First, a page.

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Re: [Cluster-devel] GFS + iscsi target + LVM performance and file integrity

Sorry I got that, it's the file system integrity rather than "file/data" integrity.

The other thing on my mind is:
What would be the impact of adding more iscsi-target nodes to my LVM/GFS over SAN head?
Does it going to make an impact over file seek time (file lookup read/write) for the client machine accessing a file over GFS? 
f.e. a file's data can be stored on iscsi-target nodeA , some data on iscsi-target nodeX.

More disk space == more file lookup time?

in case such thing does not happens then why? How does it works?
Thanks and regards
Anuj Singh

On Wed, Apr 30, 2008 at 2:37 PM, अनुज Anuj Singh <anujhere gmail com> wrote:
Thanks for the reply.
I found this page, talking about simultaneous read/write to a single file system.

Red Hat GFS is commonly used in clusters of enterprise applications to provide high speed access to a consistent file system image across the server nodes. This allows the cluster nodes to simultaneously read and write to a single shared filesystem. Typical application clusters where Red Hat GFS is deployed today include:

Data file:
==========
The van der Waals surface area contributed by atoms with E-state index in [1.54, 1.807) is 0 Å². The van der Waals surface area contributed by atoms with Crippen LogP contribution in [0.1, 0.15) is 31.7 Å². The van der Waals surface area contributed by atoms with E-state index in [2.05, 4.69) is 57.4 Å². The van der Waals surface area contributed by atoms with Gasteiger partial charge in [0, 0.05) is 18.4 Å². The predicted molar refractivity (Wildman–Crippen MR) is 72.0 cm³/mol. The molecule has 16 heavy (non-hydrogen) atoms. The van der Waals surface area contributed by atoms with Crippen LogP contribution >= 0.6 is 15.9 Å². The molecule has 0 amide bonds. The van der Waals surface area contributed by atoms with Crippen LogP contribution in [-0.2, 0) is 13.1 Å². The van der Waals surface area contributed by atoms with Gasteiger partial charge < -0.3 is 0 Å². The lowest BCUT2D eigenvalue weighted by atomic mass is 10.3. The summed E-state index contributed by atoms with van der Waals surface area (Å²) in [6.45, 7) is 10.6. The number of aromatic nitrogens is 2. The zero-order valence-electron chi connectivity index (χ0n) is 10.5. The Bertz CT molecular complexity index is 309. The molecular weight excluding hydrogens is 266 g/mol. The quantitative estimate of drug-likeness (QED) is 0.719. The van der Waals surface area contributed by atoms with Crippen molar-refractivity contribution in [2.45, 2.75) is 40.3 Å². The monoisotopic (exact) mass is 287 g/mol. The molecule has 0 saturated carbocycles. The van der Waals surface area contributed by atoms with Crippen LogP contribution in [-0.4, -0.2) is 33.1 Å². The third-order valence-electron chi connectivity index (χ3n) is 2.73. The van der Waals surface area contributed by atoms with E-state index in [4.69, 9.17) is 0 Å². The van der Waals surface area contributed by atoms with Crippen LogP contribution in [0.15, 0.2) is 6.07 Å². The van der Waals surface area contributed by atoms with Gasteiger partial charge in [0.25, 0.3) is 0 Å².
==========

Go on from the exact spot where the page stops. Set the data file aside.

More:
-------------------------end of snap

Please can I have some technical idea, doc or flow chart type of thing regarding GFS mechanism.

Thanks and Regards
Anuj Singh.

On Wed, Apr 30, 2008 at 1:00 PM, Christine Caulfield <ccaulfie redhat com> wrote:
???? Anuj Singh wrote:
> Hi,
> I have a question related to GFS + LVM and iscsi.
> 1). I have a file test.txt on shared GFS file system, some user ramesh
> opens test.txt to read, at the same time some other user Smith on the
> network writes some data to test.txt file.
> What data will Ramesh see in test.txt file which is changed after he
> opened?
> How does GFS handles data integrity?

The same thing happens on GFS as would occur if you did that on a local
file system. GFS does not provide any additional data integrity features
over other file systems. If you can corrupt a file by writing to it from
two places using ext3 on one node, then the same thing will happen using
GFS, regardless of whether the processes are on the same or different nodes.

The point of GFS is not to provide data integrity, but /metadata/
integerity. ie, the filesystem itself does not become corrupted by two
nodes writing to the same inode or directory.

So, the basic rule is: if it would corrupt data if two people on the
same node did it on next3, then it will also corrupt data if two people
on different nodes did it on GFS.

I hope that's clear!


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